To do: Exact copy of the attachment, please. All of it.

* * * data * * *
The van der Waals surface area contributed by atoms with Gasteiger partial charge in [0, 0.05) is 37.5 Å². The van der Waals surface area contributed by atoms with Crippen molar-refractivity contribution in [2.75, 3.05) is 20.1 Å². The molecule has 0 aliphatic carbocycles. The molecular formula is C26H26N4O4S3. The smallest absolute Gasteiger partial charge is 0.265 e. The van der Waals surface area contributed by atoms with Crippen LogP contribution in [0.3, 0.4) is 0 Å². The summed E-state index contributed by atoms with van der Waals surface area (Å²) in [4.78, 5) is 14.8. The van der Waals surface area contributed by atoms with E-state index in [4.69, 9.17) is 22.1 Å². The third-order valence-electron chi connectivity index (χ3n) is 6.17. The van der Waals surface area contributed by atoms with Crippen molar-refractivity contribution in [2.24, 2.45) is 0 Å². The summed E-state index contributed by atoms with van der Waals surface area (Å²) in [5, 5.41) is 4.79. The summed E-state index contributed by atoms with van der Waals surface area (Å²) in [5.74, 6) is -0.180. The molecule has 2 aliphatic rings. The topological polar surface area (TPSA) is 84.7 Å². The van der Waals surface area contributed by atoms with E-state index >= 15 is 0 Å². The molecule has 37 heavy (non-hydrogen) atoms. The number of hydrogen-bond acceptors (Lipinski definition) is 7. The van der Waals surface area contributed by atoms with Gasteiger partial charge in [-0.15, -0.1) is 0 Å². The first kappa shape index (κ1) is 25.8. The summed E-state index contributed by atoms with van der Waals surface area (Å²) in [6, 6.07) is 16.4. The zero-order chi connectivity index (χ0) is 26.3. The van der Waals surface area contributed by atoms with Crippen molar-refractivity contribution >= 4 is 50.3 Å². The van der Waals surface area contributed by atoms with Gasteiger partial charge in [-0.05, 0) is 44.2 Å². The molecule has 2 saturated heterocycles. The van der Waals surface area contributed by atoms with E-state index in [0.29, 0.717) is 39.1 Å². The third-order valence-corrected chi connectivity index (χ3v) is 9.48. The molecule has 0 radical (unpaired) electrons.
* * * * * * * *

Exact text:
The van der Waals surface area contributed by atoms with Gasteiger partial charge in [0, 0.05) is 37.5 Å². The van der Waals surface area contributed by atoms with Crippen molar-refractivity contribution in [2.75, 3.05) is 20.1 Å². The molecule has 0 aliphatic carbocycles. The molecular formula is C26H26N4O4S3. The smallest absolute Gasteiger partial charge is 0.265 e. The van der Waals surface area contributed by atoms with Crippen LogP contribution in [0.3, 0.4) is 0 Å². The summed E-state index contributed by atoms with van der Waals surface area (Å²) in [4.78, 5) is 14.8. The van der Waals surface area contributed by atoms with E-state index in [4.69, 9.17) is 22.1 Å². The third-order valence-electron chi connectivity index (χ3n) is 6.17. The van der Waals surface area contributed by atoms with Crippen molar-refractivity contribution in [2.24, 2.45) is 0 Å². The summed E-state index contributed by atoms with van der Waals surface area (Å²) in [5, 5.41) is 4.79. The summed E-state index contributed by atoms with van der Waals surface area (Å²) in [5.74, 6) is -0.180. The molecule has 2 aliphatic rings. The topological polar surface area (TPSA) is 84.7 Å². The van der Waals surface area contributed by atoms with E-state index >= 15 is 0 Å². The molecule has 37 heavy (non-hydrogen) atoms. The number of hydrogen-bond acceptors (Lipinski definition) is 7. The van der Waals surface area contributed by atoms with Gasteiger partial charge in [-0.15, -0.1) is 0 Å². The first kappa shape index (κ1) is 25.8. The summed E-state index contributed by atoms with van der Waals surface area (Å²) in [6, 6.07) is 16.4. The zero-order chi connectivity index (χ0) is 26.3. The van der Waals surface area contributed by atoms with Crippen molar-refractivity contribution >= 4 is 50.3 Å². The van der Waals surface area contributed by atoms with Gasteiger partial charge in [-0.05, 0) is 44.2 Å². The molecule has 2 saturated heterocycles. The van der Waals surface area contributed by atoms with E-state index in [0.29, 0.717) is 39.1 Å². The third-order valence-corrected chi connectivity index (χ3v) is 9.48. The molecule has 0 radical (unpaired) electrons.